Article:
Andrea Bass

Gloria is the real Barbie.

Published in Our Rhythm, Our Blues online exhibition, 2021
60x30 inkjet printing on archival canvas, 2017

Gloria-Barbie Greeting Card

8x5 (standing), 11x14 (flat).

30x40 Inkjet printing on archival paper, 2018

My Gloria Steinem Story by Andrea Bass

Published in Our Rhythm, Our Blues online exhibition, 2021

​published in Our Rhythm, Our Blues, Spring, 2021

reprinted in LZ Sunday Paper, April, 2021

Gloria Steinem is my goddess, beginning about age 17. As feminist-editor of Ms. Magazine, Steinem shows up like a superstar, whether in the Playboy Bunny outfit she wears in an expose for "Show" magazine or a belted mini-skirt with long legs at her Selectric typewriter. I devour "Ms." because it makes me feel empowered to climb up and advance my education and earning-power.

Fast-forward to me in 1990s New York City: an MBA, one miscarriage, 20 pounds, and two babies later. I work for a big bank where my 30-something co-workers have places like Andover, Wharton, and McKinsey in their backgrounds. The unspoken bank dress code is Brooks Bros or Donna Karan with “good” shoes, watches, pens, and work-totes. (This is before dot-com business-casual etiquette.)

In a typical putty-colored bank conference room, the well-breds from my company sit on one side of a long table for an 11AM meet-and-greet meeting about a merger between two bank operating systems. Facing us, on the other side of the tabletop, squinting into sunlight that pours in through large glass windows, are the “new people,” whose most frequently mentioned alma mater is Queens College. After introductions, we do have one thing in common: the unspoken anxiety in the room about possible job loss or, maybe worse, prestige damage by having to report to someone with lower rank in the new org-chart.      

I must awkwardly depart the meet-greet by 12 noon for a parent-teacher meeting at 1 PM, at my daughter’s school, scheduled months ago. Postponing a scheduled school meeting is way beyond rude, because the teacher schedules 20+ parents for 15-minute meetings during her free periods. The bank is way downtown in the Wall Street area; the school is 100+ blocks away on the upper west side. Best-case travel time is a 7+ minute walk each way and a 25+ minute subway ride.

It is a warm sunny day, but I am wearing a wool coat, since the weather was freezing earlier in the week. I chomp down a breakfast bar as I race-walk to the subway. With my low Ferragamo heels, I clumsily gallop up three flights to the classroom, where I sit in a tiny chair next to the teacher. I am panting, sweating, and ruminating: I am not a snob; Chemical Bank was a snob when they hired me.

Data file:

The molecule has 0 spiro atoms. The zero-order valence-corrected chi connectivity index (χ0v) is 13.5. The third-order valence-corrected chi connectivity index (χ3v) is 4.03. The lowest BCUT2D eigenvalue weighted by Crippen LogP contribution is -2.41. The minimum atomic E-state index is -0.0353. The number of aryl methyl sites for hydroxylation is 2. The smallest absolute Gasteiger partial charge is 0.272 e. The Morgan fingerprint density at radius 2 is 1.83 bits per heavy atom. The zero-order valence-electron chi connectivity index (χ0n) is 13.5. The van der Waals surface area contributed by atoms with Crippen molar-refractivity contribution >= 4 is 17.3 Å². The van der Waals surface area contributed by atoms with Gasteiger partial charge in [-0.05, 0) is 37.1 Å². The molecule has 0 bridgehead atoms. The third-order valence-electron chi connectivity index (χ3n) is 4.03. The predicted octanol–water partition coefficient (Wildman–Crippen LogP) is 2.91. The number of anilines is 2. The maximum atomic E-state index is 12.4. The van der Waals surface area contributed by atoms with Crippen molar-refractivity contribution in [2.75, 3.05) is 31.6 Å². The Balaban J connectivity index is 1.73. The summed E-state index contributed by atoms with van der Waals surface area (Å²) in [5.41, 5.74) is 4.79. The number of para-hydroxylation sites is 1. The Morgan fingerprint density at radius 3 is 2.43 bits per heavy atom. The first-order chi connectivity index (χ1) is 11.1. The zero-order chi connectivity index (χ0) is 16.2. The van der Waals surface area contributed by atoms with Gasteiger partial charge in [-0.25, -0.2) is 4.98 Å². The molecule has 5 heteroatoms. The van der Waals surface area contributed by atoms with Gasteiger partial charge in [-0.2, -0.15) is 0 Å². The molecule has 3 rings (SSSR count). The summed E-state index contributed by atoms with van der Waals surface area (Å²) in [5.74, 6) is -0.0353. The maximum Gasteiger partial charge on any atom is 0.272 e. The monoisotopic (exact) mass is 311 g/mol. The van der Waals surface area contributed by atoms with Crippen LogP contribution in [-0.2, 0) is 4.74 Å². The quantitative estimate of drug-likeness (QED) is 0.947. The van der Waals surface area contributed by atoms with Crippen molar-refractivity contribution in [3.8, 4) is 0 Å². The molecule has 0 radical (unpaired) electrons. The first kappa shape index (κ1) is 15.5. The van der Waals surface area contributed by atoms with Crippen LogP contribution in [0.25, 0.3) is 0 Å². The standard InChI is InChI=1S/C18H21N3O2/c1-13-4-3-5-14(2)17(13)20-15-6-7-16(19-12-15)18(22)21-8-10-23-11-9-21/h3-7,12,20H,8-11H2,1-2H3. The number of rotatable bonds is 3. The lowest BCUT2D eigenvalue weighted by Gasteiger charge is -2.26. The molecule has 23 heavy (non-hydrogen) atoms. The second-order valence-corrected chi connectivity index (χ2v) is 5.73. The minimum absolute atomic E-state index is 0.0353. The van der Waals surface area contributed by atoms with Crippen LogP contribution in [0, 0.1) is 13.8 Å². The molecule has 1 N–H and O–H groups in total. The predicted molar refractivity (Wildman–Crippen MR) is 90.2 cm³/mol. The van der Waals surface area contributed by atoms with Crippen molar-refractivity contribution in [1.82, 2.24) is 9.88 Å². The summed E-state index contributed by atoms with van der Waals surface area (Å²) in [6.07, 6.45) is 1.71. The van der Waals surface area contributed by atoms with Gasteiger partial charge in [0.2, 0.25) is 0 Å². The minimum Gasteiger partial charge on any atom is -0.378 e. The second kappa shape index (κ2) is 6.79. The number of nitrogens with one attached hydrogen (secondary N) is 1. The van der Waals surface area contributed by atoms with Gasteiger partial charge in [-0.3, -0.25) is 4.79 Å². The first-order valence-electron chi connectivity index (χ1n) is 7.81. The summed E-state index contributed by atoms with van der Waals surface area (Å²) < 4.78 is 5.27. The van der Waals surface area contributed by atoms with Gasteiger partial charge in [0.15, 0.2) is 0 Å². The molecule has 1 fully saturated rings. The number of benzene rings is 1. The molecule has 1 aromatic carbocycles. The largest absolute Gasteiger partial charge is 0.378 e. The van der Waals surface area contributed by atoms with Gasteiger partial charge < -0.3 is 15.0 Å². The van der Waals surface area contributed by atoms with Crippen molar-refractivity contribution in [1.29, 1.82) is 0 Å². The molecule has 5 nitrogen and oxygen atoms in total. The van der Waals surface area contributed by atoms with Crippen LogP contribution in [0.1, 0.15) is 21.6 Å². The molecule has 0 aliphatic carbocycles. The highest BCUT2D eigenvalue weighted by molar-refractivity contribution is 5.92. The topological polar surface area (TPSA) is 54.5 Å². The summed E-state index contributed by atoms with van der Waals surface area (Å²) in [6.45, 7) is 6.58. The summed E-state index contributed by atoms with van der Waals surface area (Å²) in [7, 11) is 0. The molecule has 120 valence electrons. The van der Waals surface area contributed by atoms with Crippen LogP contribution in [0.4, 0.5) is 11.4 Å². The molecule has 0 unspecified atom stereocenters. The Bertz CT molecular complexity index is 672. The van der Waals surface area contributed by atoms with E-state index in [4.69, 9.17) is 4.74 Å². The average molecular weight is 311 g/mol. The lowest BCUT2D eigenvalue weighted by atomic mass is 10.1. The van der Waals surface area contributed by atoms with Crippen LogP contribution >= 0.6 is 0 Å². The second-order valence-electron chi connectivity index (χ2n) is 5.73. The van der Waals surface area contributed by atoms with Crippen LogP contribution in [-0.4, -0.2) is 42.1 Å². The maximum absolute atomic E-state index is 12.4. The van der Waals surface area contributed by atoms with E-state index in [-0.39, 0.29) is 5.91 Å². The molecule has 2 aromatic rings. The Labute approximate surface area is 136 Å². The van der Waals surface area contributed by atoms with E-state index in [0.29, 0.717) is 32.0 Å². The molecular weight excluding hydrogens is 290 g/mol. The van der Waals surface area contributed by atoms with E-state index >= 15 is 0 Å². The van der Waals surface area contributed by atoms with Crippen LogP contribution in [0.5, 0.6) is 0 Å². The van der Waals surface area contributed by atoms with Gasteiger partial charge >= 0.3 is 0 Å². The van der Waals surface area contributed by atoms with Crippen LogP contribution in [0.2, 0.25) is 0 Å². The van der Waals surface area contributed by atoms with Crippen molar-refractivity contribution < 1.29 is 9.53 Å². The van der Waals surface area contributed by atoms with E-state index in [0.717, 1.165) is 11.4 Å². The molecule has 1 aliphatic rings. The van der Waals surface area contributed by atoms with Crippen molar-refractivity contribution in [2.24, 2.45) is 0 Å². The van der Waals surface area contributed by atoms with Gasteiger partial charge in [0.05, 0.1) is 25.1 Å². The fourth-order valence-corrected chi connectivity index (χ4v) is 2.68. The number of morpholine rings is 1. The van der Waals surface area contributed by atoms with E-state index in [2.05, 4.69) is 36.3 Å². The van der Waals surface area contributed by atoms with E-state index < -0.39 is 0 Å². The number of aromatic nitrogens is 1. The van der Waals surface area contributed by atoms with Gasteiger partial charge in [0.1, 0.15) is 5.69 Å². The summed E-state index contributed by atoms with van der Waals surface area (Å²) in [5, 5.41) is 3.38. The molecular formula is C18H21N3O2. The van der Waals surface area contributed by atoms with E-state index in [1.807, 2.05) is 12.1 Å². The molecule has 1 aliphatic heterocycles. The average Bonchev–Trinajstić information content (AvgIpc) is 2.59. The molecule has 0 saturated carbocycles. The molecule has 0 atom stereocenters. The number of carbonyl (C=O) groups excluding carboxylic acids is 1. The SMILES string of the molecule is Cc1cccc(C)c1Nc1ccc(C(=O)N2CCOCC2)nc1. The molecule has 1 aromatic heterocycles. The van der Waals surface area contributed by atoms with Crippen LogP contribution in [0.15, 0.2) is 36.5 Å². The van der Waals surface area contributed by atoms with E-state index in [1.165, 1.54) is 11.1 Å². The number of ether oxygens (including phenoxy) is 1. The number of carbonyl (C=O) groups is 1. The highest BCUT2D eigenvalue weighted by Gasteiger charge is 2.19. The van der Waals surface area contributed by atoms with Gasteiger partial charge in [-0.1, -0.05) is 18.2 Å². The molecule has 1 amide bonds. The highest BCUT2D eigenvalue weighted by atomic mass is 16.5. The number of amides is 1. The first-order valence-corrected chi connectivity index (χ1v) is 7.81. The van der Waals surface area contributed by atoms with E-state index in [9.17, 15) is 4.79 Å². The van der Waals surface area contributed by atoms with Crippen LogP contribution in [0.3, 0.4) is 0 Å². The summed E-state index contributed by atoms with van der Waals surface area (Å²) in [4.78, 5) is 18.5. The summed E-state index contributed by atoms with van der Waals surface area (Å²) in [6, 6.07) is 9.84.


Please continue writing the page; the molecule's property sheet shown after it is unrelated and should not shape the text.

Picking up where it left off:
Even though I pull out a leather bound pad to take notes, I cannot process what the teacher tells me about my brainy kid who doesn’t get invited to birthday parties: “Think about getting your daughter evaluated.”

On the subway back to work, now seated, I actually spot the real Gloria Steinem, in the flesh, standing right over me, sporting an updated version of her trademark aviator sunglasses. Gloria is dressed casually with a beach tote, likely heading eastward to the Hamptons. It is said that her boyfriend is Mort Zuckerman, a billionaire media and real estate mogul. I tilt back my head to lock eyes with the aviators: I now want to angrily rise up and sock Gloria Steinem in the jaw, because Gloria is dressed appropriately for the weather with no worries about toddlers, preschools, middle schools, tuition, husbands, downsizing, babysitters, maternity leave, severance pay, corporate stature, or COBRA. After deliberately glancing away from my angry, sweaty look, Gloria quickly exits the train at 34th Street.

Before I return to the merger-meeting downtown, I detour to my desk to hastily dash off an angry email to the school principal, questioning why my daughter needs to be evaluated and labeled. I re-enter the conference room, now littered with leftover lunch food. Together, everyone cleans off the table and then methodically works out a timetable to combine electronic banking systems. Technology fusions are complex; some must be scheduled for 1AM on a Saturday morning as a fail-safe, to revert to the old system if the new one doesn’t work. The goal of this system merger is to make changes absolutely user-friendly to the large corporate bank customers.

With 50 employees at work to tend to the computers, calculators, and operating procedures at a Saturday 1AM changeover, the Bank provides pizza and soda to celebrate. Then, everyone in that department is terminated the following Monday.

All employees move into smaller cubicles after the merger.

Five years later, my daughter is diagnosed with Asperger’s syndrome.